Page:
Ruling party candidate Malam Bacai Sanha is one of three front-runners
Polls have closed in Guinea-Bissau where a new leader is being elected four months after soldiers killed President Joao Bernardo Vieira.
Eleven candidates were contesting the election in the impoverished West African nation.
Front-runners were Malam Bacai Sanha of the ruling party, and former presidents Henrique Rosa and Kumba Yala.
President Vieira was killed in March in apparent revenge for the death of the head of the army in a bomb blast.
He had ruled Guinea Bissau for a total of 23 years, from 1980-1999 and from 2005-2009.
About 600,000 of the country's 1.3 million residents were eligible to vote in the polls. A second round of polling could be held if there is no outright winner.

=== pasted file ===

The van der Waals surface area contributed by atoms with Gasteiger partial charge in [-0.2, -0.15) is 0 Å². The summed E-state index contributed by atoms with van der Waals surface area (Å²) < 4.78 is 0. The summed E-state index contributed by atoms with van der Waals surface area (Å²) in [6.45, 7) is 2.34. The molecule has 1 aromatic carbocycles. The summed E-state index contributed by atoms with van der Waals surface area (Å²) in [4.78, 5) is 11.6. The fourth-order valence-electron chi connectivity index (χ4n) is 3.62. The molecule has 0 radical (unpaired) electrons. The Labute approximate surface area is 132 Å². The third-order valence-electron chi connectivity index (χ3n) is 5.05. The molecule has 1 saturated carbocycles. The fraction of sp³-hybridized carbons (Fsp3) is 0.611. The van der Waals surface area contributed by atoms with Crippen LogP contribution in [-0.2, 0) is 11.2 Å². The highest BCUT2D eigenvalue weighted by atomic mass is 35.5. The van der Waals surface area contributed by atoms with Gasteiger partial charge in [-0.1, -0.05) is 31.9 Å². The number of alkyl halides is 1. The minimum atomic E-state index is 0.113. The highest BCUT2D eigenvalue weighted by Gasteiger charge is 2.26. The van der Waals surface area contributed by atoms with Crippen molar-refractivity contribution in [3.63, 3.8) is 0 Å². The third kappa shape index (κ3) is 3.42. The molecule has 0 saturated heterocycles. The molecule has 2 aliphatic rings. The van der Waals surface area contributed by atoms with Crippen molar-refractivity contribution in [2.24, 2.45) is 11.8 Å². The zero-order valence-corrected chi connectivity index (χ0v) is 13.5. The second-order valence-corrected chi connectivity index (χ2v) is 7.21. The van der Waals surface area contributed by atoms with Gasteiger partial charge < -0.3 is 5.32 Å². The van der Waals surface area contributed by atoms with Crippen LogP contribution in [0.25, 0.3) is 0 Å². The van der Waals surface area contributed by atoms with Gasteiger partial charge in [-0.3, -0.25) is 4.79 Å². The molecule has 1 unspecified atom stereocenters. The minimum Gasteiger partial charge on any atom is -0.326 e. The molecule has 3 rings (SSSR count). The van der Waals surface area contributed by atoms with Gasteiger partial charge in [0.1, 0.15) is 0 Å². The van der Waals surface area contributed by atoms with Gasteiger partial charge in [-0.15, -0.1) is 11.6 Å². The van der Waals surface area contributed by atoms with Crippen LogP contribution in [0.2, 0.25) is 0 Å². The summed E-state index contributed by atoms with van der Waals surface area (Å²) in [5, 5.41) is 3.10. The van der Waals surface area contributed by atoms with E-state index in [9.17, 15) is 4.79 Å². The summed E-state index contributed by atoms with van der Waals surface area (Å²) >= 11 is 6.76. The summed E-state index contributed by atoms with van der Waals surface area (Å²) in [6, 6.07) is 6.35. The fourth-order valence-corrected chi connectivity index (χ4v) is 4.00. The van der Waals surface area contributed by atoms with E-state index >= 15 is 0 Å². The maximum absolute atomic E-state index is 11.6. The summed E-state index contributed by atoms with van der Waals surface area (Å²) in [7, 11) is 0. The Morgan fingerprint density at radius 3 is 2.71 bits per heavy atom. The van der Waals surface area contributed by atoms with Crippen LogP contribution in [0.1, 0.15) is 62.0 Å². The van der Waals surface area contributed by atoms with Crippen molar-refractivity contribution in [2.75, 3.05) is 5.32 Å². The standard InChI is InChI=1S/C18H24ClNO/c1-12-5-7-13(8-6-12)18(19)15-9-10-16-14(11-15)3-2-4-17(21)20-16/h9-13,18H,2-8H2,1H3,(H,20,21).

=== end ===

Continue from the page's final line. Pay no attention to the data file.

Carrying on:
While no official figures were released, the head of the EU observer mission said voter turnout appeared less than during the legislative election in December, when 82% participated.
"Rain played a role but it is not the only factor," said Johan Van Hecke.
He added that the EU had posted observers to 80 out of the 2,700 polling stations and had received no reports of incidents or complaints during the vote.
Malam Bacai Sanha, who served as interim president from 1999-2000, was the ruling party candidate.
He faced his biggest challenges from opposition leader and former President Kumba Yala, who was overthrown in a 2003 coup, and from Henrique Rosa, who served as interim president from 2003-2005.
All three leading candidates have promised to bring peace and stability to the nation.
They have also promised to tackle the drug trade in Guinea-Bissau, which has become a transit point for gangs shipping cocaine from South America to Europe.